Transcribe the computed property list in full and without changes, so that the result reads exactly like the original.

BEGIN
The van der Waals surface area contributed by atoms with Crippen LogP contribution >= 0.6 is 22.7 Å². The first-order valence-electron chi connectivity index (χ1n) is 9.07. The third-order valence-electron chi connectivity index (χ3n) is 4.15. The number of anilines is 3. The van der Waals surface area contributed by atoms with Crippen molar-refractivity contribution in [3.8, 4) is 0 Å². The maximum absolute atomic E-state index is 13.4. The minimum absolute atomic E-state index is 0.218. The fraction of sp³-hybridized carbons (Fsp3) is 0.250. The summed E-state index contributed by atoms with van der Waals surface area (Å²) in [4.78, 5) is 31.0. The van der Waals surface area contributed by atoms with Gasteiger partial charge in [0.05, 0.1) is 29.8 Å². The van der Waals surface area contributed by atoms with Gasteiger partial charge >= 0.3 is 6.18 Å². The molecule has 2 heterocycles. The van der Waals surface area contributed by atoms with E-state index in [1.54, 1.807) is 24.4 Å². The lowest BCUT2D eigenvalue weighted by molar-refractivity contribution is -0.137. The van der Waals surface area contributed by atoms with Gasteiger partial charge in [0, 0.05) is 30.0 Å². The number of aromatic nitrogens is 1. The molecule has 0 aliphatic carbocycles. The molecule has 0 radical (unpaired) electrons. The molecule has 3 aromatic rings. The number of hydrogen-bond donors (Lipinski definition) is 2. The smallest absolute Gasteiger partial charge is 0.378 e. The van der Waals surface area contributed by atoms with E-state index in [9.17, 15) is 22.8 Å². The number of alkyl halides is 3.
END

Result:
The van der Waals surface area contributed by atoms with Crippen LogP contribution >= 0.6 is 22.7 Å². The first-order valence-electron chi connectivity index (χ1n) is 9.07. The third-order valence-electron chi connectivity index (χ3n) is 4.15. The number of anilines is 3. The van der Waals surface area contributed by atoms with Crippen molar-refractivity contribution in [3.8, 4) is 0 Å². The maximum absolute atomic E-state index is 13.4. The minimum absolute atomic E-state index is 0.218. The fraction of sp³-hybridized carbons (Fsp3) is 0.250. The summed E-state index contributed by atoms with van der Waals surface area (Å²) in [4.78, 5) is 31.0. The van der Waals surface area contributed by atoms with Gasteiger partial charge in [0.05, 0.1) is 29.8 Å². The van der Waals surface area contributed by atoms with Gasteiger partial charge >= 0.3 is 6.18 Å². The molecule has 2 heterocycles. The van der Waals surface area contributed by atoms with E-state index in [1.54, 1.807) is 24.4 Å². The lowest BCUT2D eigenvalue weighted by molar-refractivity contribution is -0.137. The van der Waals surface area contributed by atoms with Gasteiger partial charge in [0, 0.05) is 30.0 Å². The number of aromatic nitrogens is 1. The molecule has 0 aliphatic carbocycles. The molecule has 0 radical (unpaired) electrons. The molecule has 3 aromatic rings. The number of hydrogen-bond donors (Lipinski definition) is 2. The smallest absolute Gasteiger partial charge is 0.378 e. The van der Waals surface area contributed by atoms with E-state index in [9.17, 15) is 22.8 Å². The number of alkyl halides is 3.